In this uncertain economic climate, there are many reasons why cloud-based services, including cloud communications, are right for businesses.
Cloud computing has proven to be a useful and straightforward way to apply mobile and remote access to key business applications without having to develop in-house solutions or otherwise heavily engineer a joined-up interface that has full visibility of the systems or devices that require access or monitoring, according to the GFI Software whitepaper, “Cloud-Based IT Management: A Business Case for Adoption.”
A significant part of the cloud migration process involves deciding which cloud service (or services) is right for your organization. For example, as a means to cut costs and avoid large up-front payments for software, many small and medium-sized businesses (SMBs) are migrating key IT applications and services to the cloud more rapidly than larger companies.
And then there are organizations that are already using the cloud and benefiting greatly, perhaps without even realizing it. A substantial number of businesses are using hosted e-mail, particularly SMBs that do not want the cost, complexity and responsibility for a mail server on site.
“The success of external e-mail services, delivering both content and the interface to read it from the cloud, is undisputed, yet many organizations have yet to make the connection and realize they have already embraced the fundamental basics of cloud computing as part of their existing IT framework,” the whitepaper said.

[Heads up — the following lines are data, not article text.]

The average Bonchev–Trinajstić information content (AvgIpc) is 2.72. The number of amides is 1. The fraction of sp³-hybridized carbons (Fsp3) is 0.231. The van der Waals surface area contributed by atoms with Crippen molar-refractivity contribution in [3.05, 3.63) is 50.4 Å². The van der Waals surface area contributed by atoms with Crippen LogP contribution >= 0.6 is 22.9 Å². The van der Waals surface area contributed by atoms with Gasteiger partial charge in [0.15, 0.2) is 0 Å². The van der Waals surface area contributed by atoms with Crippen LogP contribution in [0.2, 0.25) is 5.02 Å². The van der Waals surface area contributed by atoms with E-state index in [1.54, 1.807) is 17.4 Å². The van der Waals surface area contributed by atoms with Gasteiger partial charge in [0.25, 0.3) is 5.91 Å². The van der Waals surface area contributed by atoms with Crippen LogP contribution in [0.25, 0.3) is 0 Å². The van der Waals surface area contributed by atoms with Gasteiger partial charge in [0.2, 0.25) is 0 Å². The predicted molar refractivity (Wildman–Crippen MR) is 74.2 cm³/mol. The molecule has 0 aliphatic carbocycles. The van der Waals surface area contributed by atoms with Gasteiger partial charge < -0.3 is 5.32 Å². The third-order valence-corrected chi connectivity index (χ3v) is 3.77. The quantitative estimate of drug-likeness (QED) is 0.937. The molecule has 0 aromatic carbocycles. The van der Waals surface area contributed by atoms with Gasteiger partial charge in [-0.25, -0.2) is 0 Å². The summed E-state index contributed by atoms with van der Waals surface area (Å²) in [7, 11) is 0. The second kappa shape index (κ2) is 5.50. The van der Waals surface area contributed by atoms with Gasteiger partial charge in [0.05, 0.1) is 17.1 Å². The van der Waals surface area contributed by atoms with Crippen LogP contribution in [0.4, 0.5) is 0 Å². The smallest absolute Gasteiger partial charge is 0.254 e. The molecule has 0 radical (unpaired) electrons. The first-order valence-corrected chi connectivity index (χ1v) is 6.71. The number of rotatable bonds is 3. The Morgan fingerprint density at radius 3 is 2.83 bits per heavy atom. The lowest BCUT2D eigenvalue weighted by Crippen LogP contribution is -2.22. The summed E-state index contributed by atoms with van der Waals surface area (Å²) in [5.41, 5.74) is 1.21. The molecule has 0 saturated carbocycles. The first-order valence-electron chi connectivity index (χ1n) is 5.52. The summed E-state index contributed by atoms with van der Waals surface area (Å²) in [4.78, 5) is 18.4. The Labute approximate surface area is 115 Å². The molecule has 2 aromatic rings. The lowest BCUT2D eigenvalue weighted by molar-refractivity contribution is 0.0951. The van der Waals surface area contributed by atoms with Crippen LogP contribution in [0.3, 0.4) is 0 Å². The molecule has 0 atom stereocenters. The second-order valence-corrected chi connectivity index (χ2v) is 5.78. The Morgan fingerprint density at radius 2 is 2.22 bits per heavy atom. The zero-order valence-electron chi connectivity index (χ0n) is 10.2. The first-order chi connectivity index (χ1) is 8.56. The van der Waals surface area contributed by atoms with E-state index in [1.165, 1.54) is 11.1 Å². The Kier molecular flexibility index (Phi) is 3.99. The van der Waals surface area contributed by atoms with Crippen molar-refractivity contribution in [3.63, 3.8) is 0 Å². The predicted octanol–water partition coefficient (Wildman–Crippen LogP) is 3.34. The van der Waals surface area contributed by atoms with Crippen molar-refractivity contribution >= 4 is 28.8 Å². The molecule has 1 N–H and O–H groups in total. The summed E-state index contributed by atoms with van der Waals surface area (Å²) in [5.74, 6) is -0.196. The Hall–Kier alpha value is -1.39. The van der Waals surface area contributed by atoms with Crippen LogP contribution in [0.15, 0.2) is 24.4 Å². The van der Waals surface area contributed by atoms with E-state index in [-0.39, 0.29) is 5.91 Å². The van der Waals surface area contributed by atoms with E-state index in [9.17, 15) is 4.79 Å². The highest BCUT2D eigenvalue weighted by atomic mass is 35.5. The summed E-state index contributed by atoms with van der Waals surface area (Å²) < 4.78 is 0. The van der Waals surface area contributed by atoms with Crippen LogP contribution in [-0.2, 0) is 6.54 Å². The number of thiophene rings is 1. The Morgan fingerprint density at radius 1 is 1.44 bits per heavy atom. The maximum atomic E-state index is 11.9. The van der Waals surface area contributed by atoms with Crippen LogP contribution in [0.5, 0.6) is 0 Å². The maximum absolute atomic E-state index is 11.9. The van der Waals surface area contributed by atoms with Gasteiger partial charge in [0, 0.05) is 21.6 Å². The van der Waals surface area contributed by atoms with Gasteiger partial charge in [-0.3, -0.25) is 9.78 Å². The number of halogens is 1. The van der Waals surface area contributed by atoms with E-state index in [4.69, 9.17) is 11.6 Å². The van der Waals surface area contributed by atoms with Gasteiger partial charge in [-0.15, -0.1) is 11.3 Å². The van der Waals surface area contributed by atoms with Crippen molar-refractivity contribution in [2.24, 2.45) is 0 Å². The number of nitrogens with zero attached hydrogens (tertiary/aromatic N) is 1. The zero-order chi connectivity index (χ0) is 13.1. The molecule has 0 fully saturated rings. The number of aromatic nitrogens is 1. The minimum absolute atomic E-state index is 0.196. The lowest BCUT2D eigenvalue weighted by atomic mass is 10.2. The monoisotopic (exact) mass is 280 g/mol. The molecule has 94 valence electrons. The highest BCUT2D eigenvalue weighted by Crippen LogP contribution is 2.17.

The benefits of cloud computing solutions, particularly with regard to back-office services, include systems monitoring, security, network management and endpoint security.
To leverage these advantages, when it comes time for an organization to assess whether to take a pure cloud computing approach versus on-premise, many decide a hybrid model is best since it allows their conventional on-premise hardware/software solution to work in tandem with the cloud.
“For smaller businesses, particularly those with remote workers or more than one site, cloud solutions that replace on-premise back-office IT functions such as management, security and policy enforcement provide both a means and an opportunity to substantially simplify the IT estate,” the whitepaper explained.Businesses also need to consider how cloud can affect the way services are delivered to customers. Reliable, shared data centers can offer benefits for both the service provider and the customer, allowing providers to tap economies of scale not normally available to small businesses. Financial and operational considerations aside, a significant benefit for small businesses tapping into cloud-based services is the ability to invest in multiple IT services that are managed and delivered from a single touch point – a win-win for service providers and customers alike.
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